|Funding for:||UK Students, EU Students|
|Placed On:||15th January 2019|
|Closes:||15th April 2019|
Dr. P Shanthraj
Dr. C Race
The pellets of uranium oxide fissile fuel in pressurised water reactors are contained within tubes of zirconium alloy - the fuel clad. Cladding materials present a particular opportunity for research with rapid impact, because they are amongst the few parts of a nuclear reactor that are replaced during its lifecycle.
Amongst other degradation processes, the zirconium alloy cladding undergoes oxidation in the high-temperature pressurised water in which it sits. A better understanding of the corrosion mechanism would allow for the design of safer, more efficient fuels. The pattern of corrosion involves repeated cycles of initially rapid then slower corrosion, before eventually a rapid breakaway phase, with linear kinetics, takes hold. Recent work at the University of Manchester suggests that oxidation proceeds very differently in the presence of irradiation to without. In particular, the oxide forms much more quickly, with smaller grains with more random orientations.
This modelling project will focus on disentangling the roles of oxide grain nucleation and growth in giving rise to differences in oxide growth rate and texture with and without irradiation. The working hypothesis is that irradiation enables faster nucleation of oxide grains. This gives rise to faster oxide growth leading to a weaker texture, further accelerating oxide growth and so on.
The student will develop a mesoscale model of oxide nucleation and growth on realistic length and time scales. The proposed technique will be a thermodynamically informed phase-field model, which will capture a real-space picture of the evolving oxide. The model will be flexible: it will incorporate the effects of phase transformation, grain and phase boundaries, lattice orientation effects, oxide species transport etc. and allow for the exploration of the interplay of the various different processes involved in oxide growth.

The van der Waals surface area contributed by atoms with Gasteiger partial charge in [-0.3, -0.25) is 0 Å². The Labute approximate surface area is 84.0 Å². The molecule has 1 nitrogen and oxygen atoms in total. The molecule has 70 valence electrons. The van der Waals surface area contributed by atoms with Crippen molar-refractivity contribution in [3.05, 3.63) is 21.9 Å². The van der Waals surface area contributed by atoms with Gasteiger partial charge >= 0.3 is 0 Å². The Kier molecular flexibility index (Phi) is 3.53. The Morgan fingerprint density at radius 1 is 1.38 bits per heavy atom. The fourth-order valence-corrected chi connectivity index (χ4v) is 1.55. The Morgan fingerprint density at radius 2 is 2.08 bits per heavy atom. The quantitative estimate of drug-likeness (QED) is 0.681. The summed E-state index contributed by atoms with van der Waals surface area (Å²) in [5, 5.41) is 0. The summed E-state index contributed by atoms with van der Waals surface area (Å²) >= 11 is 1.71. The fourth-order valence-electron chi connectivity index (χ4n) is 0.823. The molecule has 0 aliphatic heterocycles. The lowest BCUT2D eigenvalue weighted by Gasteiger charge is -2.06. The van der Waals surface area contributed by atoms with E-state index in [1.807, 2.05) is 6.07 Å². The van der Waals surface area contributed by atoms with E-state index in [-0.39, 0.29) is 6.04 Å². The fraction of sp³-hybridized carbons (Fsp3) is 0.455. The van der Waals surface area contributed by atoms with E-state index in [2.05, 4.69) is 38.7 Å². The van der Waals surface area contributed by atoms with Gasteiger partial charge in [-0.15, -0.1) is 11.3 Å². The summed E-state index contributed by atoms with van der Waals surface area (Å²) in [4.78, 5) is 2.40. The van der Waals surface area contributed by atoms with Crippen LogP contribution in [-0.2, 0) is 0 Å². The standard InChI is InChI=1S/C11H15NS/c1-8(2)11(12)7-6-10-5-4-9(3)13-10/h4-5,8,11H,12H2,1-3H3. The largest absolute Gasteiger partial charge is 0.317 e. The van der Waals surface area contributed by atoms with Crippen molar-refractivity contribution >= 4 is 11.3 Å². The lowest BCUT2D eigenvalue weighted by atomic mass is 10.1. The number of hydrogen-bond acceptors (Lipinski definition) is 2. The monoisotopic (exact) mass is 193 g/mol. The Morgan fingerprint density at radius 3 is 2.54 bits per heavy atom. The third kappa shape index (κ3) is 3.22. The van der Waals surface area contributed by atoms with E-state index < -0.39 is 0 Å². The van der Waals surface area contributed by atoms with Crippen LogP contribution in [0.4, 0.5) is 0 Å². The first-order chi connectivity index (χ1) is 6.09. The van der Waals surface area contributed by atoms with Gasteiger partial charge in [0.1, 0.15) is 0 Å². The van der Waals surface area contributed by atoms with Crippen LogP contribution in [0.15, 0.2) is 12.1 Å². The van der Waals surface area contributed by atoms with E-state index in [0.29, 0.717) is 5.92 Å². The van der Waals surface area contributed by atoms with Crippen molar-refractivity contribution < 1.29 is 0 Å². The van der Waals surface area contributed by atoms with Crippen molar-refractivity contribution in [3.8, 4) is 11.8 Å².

The flexibility of the model will allow the student to explore a wide range of the possible parameter space and so identify the dominant factors in oxide growth, comparing, for example the effects of: accumulation of matrix damage; the dissolution of SPPs and formation of nano-clusters; the importance of grain boundary energies and texture strength.
The chosen scale of the model will allow for direct comparison with experiment. It will also be able to draw on results from atomistic modelling and be directly compared to larger scale continuum models of oxidation. The student will work alongside an experimental PhD student and build on previous work in the Zirconium team at Manchester.
Applications – please apply at www.manchester.ac.uk/study/postgraduate-research/admissions/how-to-apply
Informal enquiries should be sent to firstname.lastname@example.org
The project is aligned with the new EPSRC Programme Grant MIDAS. The tuition fees will be covered and successful applicants will receive top - up funding of £15k per year from Rolls-Royce. The duration of the degree is 3.5 to 4 years long. The proposed start date is October 2019.
Applicants should have or expect to achieve at least a 2.1 honours degree in Mathematics or a physical science. The applicant should have demonstrated an aptitude for the more mathematical and theoretical aspects of their degree.
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